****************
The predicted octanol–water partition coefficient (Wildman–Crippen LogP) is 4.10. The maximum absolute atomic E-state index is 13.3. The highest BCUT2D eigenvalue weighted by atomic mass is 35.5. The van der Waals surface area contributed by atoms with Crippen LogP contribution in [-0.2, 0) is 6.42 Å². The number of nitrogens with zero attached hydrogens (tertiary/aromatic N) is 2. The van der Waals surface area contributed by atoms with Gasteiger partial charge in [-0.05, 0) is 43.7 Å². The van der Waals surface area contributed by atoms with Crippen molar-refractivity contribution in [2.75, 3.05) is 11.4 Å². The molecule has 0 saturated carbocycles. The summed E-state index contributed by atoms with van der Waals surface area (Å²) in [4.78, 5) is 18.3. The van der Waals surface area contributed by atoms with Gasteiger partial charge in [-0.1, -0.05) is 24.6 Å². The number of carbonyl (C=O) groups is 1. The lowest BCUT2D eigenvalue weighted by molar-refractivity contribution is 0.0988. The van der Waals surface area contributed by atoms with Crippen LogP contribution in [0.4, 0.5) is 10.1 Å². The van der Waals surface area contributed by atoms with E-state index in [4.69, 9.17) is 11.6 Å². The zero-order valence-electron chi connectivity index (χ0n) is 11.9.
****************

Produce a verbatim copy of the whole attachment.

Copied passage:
The predicted octanol–water partition coefficient (Wildman–Crippen LogP) is 4.10. The maximum absolute atomic E-state index is 13.3. The highest BCUT2D eigenvalue weighted by atomic mass is 35.5. The van der Waals surface area contributed by atoms with Crippen LogP contribution in [-0.2, 0) is 6.42 Å². The number of nitrogens with zero attached hydrogens (tertiary/aromatic N) is 2. The van der Waals surface area contributed by atoms with Gasteiger partial charge in [-0.05, 0) is 43.7 Å². The van der Waals surface area contributed by atoms with Crippen molar-refractivity contribution in [2.75, 3.05) is 11.4 Å². The molecule has 0 saturated carbocycles. The summed E-state index contributed by atoms with van der Waals surface area (Å²) in [4.78, 5) is 18.3. The van der Waals surface area contributed by atoms with Gasteiger partial charge in [-0.1, -0.05) is 24.6 Å². The number of carbonyl (C=O) groups is 1. The lowest BCUT2D eigenvalue weighted by molar-refractivity contribution is 0.0988. The van der Waals surface area contributed by atoms with Crippen LogP contribution in [0.4, 0.5) is 10.1 Å². The van der Waals surface area contributed by atoms with E-state index in [4.69, 9.17) is 11.6 Å². The zero-order valence-electron chi connectivity index (χ0n) is 11.9.